Games based on movies are a curious business. Browse your local gaming store and you’ll find shelves filled with a collection of cheap games cobbled together and thrown at the mass market with no consideration for the little things like fresh gameplay or plain simple fun. With the disappointment of Spiderman 3 the Game fresh in people’s minds, some may approach Disney’s Pirates of the Caribbean: At World’s End with trepidation.
Luckily, Pirates of the Caribbean: At World’s End not only avoids the curse of most movie based games, (bar the classic N64 Goldeneye) but is something spectacular in its own right. It has taken its cues from such great action adventure games like Prince of Persia and the original Tomb Raider and added the films’ unique flair to produce a game of the highest quality.
Developers Eurocom have actually been working on the game since before the second movie was even released so it bears little resemblance to the lacklustre Legend of Jack Sparrow of last year. The third-person adventure involves storyline over the final two movies of the trilogy and places you reintroduces many familiar faces from the hugely successful film series.
Pirates of the Caribbean: At World’s End immerses you into the world of Jack Sparrow through a series of well-crafted cut-scenes and a simple learn-as-you-go first level. The voice acting, with some eerily similar voice-overs used for the major roles, is superb from the get-go, adding to the atmospheric score and moody lighting prevalent in the opening prison fortress.
Gorgeous visuals compliment the outstanding vocal work as the game drifts through the various locals in the movie trilogy. Lush tropical islands and dank, dark pirate ships are beautifully crafted to showcase the power of the next-gen systems. The character models are equally stunning, Jack swaggers like a drunk, hands flailing about as he carries himself with an air that only Johnny Depp could manage.
The next-gen version of the game come with a controllable camera which does a decent enough job of staying in the right place for the majority of the time but is also very handily re-centred with the click of a button when your character strays into uncomfortable areas.
The game eases you into the combat system by hurling various moronic goons at you while you are taught the standard hack and slash controls. Once these simple actions are learnt you start adding combos, counterattacks and throws into your repertoire until your character becomes a lean, mean, swashbuckling machine. To counter effectively, simply watch your opponent’s feet and when a red attacking circle is illuminated, tap the attack button and thumb stick and viola, awesome action accomplishment. Chaining different attacks and counters will also fill your special meter, once this meter is full, you can use it to pull off ridiculous finishing attacks which can kill even the toughest opponent.
The game also provides some one-on-one duel situations as you progress through the Caribbean and beyond. These switch the camera into a side on view, ala Street Fighter, and provide a nice diversionary break from the action/puzzle elements elsewhere. These duels balance offence and defence and reward those with a good sense of timing and patience.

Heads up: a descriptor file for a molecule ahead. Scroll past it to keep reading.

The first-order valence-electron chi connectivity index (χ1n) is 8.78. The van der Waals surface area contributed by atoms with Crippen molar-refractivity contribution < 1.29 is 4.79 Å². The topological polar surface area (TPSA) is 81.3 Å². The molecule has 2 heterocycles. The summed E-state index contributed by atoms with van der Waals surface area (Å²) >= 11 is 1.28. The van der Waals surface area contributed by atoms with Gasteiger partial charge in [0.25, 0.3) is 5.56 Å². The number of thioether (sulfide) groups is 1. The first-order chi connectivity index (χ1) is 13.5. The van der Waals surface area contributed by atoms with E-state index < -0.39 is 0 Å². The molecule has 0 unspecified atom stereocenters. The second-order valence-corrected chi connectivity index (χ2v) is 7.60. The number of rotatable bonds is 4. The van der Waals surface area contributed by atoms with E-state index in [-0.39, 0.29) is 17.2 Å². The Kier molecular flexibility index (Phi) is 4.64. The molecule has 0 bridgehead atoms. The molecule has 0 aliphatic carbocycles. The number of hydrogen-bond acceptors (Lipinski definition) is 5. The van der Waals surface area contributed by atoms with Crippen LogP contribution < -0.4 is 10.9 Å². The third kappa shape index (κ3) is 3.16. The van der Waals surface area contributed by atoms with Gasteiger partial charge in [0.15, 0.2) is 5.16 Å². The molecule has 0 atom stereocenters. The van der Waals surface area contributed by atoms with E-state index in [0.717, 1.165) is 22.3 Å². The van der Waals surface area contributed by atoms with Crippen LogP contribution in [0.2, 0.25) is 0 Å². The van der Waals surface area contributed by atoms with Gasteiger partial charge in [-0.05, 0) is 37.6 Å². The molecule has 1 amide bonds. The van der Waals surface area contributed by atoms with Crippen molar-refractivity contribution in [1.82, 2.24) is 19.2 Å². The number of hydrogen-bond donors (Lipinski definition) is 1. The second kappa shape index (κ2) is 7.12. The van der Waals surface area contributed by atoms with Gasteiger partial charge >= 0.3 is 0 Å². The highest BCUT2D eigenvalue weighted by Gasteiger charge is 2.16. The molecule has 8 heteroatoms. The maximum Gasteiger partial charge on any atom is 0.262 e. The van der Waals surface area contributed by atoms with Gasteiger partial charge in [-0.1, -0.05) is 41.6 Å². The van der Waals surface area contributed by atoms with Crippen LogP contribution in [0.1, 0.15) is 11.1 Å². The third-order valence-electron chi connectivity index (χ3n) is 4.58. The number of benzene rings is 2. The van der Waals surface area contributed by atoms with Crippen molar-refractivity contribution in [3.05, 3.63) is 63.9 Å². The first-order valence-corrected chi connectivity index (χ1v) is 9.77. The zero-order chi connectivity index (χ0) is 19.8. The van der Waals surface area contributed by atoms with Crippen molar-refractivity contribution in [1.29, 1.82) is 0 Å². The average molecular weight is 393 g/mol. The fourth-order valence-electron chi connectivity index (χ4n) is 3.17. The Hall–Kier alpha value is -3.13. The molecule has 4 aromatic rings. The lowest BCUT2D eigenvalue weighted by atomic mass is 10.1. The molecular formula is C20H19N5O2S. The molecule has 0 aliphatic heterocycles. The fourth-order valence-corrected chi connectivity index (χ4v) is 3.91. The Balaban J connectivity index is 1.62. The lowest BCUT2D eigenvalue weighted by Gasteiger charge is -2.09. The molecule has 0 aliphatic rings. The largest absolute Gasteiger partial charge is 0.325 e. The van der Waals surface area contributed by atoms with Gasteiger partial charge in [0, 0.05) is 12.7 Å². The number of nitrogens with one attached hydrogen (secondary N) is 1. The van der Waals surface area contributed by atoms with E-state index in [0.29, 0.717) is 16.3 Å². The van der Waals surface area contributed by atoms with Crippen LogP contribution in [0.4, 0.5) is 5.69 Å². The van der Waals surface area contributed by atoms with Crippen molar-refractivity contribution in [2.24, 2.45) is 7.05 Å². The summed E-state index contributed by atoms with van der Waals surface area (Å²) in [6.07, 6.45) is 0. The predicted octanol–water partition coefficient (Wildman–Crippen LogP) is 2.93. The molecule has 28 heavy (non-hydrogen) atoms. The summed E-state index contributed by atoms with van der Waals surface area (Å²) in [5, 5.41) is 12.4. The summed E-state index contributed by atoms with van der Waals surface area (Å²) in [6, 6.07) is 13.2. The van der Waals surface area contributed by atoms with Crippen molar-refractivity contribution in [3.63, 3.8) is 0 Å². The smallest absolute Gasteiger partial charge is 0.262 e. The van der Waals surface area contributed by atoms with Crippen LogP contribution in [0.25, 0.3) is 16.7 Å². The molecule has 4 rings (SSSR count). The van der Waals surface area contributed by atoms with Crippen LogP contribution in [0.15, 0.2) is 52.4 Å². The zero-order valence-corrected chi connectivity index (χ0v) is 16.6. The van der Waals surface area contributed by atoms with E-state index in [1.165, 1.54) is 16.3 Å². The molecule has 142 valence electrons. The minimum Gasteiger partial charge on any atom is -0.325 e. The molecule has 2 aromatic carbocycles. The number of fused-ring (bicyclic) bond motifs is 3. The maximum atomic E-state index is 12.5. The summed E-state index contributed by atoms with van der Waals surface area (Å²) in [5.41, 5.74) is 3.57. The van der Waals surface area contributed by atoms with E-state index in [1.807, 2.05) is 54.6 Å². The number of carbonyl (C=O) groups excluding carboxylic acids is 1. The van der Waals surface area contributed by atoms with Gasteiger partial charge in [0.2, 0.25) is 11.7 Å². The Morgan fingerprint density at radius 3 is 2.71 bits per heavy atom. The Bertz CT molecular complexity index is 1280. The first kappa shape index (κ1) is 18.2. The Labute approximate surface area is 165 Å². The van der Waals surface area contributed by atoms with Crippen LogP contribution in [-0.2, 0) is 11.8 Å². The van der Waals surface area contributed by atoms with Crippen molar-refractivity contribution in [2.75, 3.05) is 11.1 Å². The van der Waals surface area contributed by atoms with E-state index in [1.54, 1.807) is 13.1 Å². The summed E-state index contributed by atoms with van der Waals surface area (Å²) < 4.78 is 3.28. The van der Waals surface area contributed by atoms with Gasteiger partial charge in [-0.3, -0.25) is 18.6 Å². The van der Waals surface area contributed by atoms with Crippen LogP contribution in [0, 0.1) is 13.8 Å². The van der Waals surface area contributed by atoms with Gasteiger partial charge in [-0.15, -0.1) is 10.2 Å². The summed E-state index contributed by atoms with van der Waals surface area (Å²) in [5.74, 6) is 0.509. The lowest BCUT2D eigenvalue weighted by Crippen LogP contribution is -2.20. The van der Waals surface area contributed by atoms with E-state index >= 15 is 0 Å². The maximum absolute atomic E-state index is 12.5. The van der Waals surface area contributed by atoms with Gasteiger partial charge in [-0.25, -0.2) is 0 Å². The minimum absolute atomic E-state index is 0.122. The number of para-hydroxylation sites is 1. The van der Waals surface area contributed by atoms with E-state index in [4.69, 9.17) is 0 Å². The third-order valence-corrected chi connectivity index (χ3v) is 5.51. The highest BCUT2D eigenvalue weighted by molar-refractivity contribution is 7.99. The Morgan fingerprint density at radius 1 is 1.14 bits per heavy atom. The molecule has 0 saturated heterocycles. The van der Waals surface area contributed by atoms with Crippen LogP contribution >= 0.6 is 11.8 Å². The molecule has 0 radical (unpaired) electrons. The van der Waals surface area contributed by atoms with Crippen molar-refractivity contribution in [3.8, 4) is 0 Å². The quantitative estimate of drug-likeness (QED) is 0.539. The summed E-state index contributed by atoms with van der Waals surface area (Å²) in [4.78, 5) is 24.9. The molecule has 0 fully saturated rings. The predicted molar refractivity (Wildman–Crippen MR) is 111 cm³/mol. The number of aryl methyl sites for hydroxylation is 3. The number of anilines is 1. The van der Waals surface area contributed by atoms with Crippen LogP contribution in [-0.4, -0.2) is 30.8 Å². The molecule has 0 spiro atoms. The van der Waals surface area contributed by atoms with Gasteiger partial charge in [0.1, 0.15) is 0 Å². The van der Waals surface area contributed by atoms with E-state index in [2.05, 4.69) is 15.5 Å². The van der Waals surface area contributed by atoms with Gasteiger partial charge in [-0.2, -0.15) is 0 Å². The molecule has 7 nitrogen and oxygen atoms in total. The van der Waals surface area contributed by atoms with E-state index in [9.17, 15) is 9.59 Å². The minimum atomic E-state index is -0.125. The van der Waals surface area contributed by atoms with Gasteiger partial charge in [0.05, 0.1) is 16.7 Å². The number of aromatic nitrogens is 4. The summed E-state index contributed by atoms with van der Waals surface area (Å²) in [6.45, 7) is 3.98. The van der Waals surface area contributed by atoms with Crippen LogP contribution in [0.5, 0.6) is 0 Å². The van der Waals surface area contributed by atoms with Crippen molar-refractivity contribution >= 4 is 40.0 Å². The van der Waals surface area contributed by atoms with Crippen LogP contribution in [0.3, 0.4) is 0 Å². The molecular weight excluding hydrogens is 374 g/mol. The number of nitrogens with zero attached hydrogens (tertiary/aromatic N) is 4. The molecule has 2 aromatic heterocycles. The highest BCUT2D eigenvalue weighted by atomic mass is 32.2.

The puzzle elements are slick and well-thought out, again relying on good timing in order to challenge veteran adventure gaming fans. Early in the game Jack must make his way across a wind-swept and vertigo-inducing cliffside while maintaining his balance and nerve, one bad judgement and he could be swept into the merciless rocks below. These situations crop up often and show the level of thought and planning that Eurocom has put into the game for the last two years.
With the action taking place over huge levels and environments the game crucially provides an onscreen compass to point you in the right direction, following this from start to finish is the minimum to finish each level. But Pirates of the Caribbean: At World’s End offers incentives for the wily gamer to take their time. Notoriety is the foremost reason to take your time as different ‘pirate’ actions build up your overall score and show how big a scoundrel you really are.
Notoriety is achieved through several different ways, picking up bags of plunder or hurling enemies through windows are just two of the more accomplishable ways to build it up. The game also provides some depth in re-playability with the addition of the Calypso Parchment to fill and letters hidden throughout each level. Chests are mostly in plain sight but some of the more secretive will use all your newly mastered pirate skills to uncover.
With a great tongue-in-cheek sense of humour, brilliant graphical qualities and oodles of detail, Pirates of the Caribbean: At World’s End looks to have secured its place at the very top of the movie to game pile. Fans looking for a little bit more “arrrr” in their action shouldn’t sail past Jack Sparrow and his pals.